A knit blazer falls somewhere in the middle. About roll necks: if they’re too thick, they’re too informal; if they’re too fine, they’re too formal.
8. Work Your Pants
Legwear is generally a stumbling block for smart casual outfits. Jeans are generally appropriate – and can be in a professional setting – as long as they are dark-colored.
However, there is always the possibility of failure. Then there are failsafe chinos, with an accent on the word “safe.”
In terms of a bomber jacket, jeans, t-shirt and sneakers outfit, replacing the jeans with tailored pants can seem not only sophisticated, but also stylish.
The casual trouser can be pulled off with a textured, non-shiny material. However, the majority of men prefer to wear chinos and jeans.
9. Get Your Footwear Right
Trainers, like jeans, are acceptable in a variety of casual contexts these days. Even the biggest fashion disaster may be saved with the correct shoes – the opposite is rarely true.
What distinguishes a formal shoe from a casual shoe? Most definitely color. Black appears the smartest, brown more informal, and tan is even more casual.
A curved/almond toe, as well as a thick sole, are more informal than a pointed toe. And there’s the texture: rubber nubs and rough suede are more laid-back than glossy, gleaming leather.
Derbies, loafers, wingtips, chukkas and Chelsea boots or chukkas are good alternatives than office-appropriate Oxfords for these reasons. However, some types can be highly formal, while others might be very informal. So proceed with caution.
Many style manuals exclude trainers entirely, although that’s a bit outdated. Trainers are sometimes permissible – a traditional style like smart looking Converse or Adidas, or all white Common Projects is often recommended, and this is not incorrect.
A more professional dark colour, on the other hand, is classier: it will grab eyes and it will reveal dirt less. Shiny, silky leather is more sophisticated than rough canvas, suede, and matte.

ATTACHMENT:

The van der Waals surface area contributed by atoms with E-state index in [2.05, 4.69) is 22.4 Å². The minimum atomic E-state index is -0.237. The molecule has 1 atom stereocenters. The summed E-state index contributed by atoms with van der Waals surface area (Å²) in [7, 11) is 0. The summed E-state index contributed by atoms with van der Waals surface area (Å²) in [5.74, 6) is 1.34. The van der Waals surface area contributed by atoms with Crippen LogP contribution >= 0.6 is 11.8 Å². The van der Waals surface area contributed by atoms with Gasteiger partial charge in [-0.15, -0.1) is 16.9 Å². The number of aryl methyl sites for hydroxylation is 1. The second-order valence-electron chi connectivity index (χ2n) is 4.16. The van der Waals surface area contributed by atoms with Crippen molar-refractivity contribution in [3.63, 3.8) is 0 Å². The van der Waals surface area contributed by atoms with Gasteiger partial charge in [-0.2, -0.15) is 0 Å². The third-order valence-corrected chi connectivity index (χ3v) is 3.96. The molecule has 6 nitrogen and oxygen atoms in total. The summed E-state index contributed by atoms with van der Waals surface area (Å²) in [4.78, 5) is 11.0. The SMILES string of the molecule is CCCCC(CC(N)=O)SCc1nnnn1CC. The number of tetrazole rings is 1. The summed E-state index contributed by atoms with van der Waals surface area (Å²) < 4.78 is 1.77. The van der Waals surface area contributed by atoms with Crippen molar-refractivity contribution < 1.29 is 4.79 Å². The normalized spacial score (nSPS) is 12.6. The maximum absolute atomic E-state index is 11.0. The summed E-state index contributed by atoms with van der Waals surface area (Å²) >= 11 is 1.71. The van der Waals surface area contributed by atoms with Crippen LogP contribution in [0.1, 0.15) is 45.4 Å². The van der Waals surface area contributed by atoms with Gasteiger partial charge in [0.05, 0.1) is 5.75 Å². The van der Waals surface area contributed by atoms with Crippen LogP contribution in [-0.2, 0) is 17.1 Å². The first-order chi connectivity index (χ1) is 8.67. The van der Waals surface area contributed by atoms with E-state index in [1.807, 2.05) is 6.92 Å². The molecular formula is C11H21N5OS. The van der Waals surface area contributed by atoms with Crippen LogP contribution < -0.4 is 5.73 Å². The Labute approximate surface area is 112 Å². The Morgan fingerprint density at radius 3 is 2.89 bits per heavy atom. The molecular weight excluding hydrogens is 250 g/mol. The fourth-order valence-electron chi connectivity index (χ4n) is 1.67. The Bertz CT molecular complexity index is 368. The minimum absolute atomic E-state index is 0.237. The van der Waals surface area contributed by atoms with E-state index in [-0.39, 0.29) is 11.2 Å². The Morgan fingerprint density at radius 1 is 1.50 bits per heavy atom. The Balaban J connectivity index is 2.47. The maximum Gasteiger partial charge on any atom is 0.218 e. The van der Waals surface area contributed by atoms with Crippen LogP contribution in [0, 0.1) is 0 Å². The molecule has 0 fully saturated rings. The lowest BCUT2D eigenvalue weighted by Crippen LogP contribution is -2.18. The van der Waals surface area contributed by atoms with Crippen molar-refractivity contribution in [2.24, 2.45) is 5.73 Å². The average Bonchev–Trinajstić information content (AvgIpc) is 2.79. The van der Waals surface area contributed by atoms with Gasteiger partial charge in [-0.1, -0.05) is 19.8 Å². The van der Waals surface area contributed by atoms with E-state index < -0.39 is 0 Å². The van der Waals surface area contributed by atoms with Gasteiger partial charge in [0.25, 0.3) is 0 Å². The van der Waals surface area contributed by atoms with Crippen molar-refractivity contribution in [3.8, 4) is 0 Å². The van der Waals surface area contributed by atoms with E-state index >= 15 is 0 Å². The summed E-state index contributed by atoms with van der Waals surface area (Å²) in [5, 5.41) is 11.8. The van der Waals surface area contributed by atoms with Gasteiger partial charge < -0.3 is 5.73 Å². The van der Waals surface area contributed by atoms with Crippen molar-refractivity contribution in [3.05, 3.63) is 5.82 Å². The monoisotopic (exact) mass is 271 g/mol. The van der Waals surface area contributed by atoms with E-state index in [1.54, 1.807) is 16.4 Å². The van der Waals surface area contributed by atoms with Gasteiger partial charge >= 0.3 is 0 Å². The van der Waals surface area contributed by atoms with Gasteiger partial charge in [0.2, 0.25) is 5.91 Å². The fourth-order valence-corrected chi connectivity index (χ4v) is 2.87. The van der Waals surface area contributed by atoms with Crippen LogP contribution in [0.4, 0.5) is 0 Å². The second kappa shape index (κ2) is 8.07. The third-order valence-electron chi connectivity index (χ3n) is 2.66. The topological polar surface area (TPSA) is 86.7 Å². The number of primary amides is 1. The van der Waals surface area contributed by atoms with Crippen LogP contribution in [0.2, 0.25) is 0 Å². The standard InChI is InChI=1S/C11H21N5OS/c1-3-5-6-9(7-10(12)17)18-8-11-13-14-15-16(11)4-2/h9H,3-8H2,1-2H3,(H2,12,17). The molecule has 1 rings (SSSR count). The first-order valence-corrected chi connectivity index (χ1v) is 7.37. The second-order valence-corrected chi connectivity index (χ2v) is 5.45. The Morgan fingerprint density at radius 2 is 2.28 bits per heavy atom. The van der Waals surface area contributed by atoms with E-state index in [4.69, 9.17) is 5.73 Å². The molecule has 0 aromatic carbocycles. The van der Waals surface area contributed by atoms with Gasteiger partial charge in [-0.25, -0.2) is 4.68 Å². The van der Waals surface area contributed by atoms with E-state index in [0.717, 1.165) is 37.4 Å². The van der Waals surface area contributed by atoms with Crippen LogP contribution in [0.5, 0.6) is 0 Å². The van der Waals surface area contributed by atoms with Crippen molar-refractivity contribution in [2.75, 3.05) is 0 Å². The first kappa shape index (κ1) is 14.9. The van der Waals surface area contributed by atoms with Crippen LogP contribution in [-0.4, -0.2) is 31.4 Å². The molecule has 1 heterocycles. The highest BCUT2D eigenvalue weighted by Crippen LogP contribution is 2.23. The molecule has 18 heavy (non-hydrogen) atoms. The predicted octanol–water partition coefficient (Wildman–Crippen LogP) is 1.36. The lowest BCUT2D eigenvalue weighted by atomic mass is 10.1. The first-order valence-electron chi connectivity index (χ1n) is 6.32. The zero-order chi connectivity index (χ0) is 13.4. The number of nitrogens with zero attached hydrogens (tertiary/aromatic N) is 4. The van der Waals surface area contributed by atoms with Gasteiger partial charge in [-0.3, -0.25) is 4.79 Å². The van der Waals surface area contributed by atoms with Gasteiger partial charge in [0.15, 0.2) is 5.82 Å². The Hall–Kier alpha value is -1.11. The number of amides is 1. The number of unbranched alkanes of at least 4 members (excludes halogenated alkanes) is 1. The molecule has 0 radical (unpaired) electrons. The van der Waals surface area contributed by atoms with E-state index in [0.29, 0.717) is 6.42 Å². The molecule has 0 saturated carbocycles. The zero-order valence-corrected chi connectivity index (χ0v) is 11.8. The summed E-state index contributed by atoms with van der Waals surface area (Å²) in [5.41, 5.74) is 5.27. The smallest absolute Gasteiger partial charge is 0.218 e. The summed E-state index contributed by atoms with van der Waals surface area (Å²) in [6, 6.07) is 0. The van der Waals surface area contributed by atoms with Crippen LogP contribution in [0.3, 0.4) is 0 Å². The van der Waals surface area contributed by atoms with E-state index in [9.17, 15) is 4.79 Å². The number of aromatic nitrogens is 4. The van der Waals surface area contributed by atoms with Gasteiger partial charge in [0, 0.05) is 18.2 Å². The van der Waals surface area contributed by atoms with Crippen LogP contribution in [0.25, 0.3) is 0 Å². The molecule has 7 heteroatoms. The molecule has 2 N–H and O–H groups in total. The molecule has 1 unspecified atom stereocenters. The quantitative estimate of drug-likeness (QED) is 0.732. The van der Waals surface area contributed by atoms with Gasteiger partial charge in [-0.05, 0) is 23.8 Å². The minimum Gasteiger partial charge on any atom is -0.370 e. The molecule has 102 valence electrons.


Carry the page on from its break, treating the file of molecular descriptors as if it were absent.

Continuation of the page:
Knit trainers may look elegant if they’re dark, but they’re a bit too contemporary for some situations – and a stride away from genuine footwear. You should be catering your footwear to the event (as well as the rest of your outfit).
Five Smart Casual Essentials
Here are the five essential clothes for smart casual situations that every man should have in his collection:
1. A Textured Blazer
How often can we extol the virtues of a blazer? There’s no escaping the idea that slipping on a fitted jacket, also a staple of business casual, is the simplest way to achieve smart casual. So, ideally, acquire a blazer which can accomplish both.
The blazer looks better if it is composed of a slightly textured material than a typical blazer, which is somewhat shorter, and structured less rigidly to be considered smart casual. This also renders the procedure of putting your jacket on a lot less difficult.
2. The Blazer Bomber
A smart jacket is, without a doubt, the pinnacle of both formal and business smart casual attire. But how about when a fitted jacket, no matter how unstructured, is just too smart? The ‘blazer bomber’ is introduced.
The bomber jacket, however, should be a dark colour, and constructed with a rich and less glossy material than normal shiny nylon to satisfy inspection as smart casual – preferably in cotton or wool materials.
3. A Smart Shirt In Chambray
Oxford-style shirts look well in both business casual and elegant settings. Except they’d be at work – except if you work remotely, when you’re probably not going to get dressed whatsoever. Therefore, in the interest of variety, we recommend the chambray shirt for smart casual.
Despite the fact that chambray is not at all like denim, it has a similar appearance and can be found in a range of styles. In general, it will either casualize or posh up informal clothing – but not excessively.
4. Dark Colored Jeans Or Chinos
Chinos or ‘khakis’ are among the fundamental elements of the business casual attire, and could be expanded into a smart casual dress code, just like the polo shirt. Go for plain, black selvedge jeans with few bells and whistles.
5. Derbie Shoes
A pair of shoes which don’t cause you to feel like you’re heading to a lousy club is a more valuable contribution to the smart casual armoury.
A dress code which allows you to completely express yourself is the smart casual dress for men. While smart casual does necessitate a level of sophistication over casual attire, it is far from as formal as that of the business professional look.
You should make sure your clothes assist you in expressing your personality and what you would like to achieve. Hopefully, this article has helped you think about some of the smart casual looks you can put together for your next event.